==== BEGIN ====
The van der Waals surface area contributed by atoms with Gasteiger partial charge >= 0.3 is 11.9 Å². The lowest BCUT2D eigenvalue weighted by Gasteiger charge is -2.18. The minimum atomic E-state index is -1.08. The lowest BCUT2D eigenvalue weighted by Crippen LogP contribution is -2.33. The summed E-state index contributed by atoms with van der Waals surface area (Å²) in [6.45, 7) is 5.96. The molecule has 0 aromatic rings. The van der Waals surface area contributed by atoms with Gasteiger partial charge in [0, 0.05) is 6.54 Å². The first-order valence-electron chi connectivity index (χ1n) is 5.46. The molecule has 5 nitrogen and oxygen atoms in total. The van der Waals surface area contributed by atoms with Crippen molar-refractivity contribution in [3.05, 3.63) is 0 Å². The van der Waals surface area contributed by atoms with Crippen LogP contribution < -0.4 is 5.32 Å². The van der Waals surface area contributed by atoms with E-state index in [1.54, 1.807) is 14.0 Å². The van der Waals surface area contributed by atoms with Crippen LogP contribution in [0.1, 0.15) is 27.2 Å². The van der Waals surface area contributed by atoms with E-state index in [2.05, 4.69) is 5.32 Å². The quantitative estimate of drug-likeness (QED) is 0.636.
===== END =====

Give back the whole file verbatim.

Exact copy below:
The van der Waals surface area contributed by atoms with Gasteiger partial charge >= 0.3 is 11.9 Å². The lowest BCUT2D eigenvalue weighted by Gasteiger charge is -2.18. The minimum atomic E-state index is -1.08. The lowest BCUT2D eigenvalue weighted by Crippen LogP contribution is -2.33. The summed E-state index contributed by atoms with van der Waals surface area (Å²) in [6.45, 7) is 5.96. The molecule has 0 aromatic rings. The van der Waals surface area contributed by atoms with Gasteiger partial charge in [0, 0.05) is 6.54 Å². The first-order valence-electron chi connectivity index (χ1n) is 5.46. The molecule has 5 nitrogen and oxygen atoms in total. The van der Waals surface area contributed by atoms with Crippen molar-refractivity contribution in [3.05, 3.63) is 0 Å². The van der Waals surface area contributed by atoms with Crippen LogP contribution < -0.4 is 5.32 Å². The van der Waals surface area contributed by atoms with E-state index in [1.54, 1.807) is 14.0 Å². The van der Waals surface area contributed by atoms with Crippen LogP contribution in [0.1, 0.15) is 27.2 Å². The van der Waals surface area contributed by atoms with E-state index in [2.05, 4.69) is 5.32 Å². The quantitative estimate of drug-likeness (QED) is 0.636.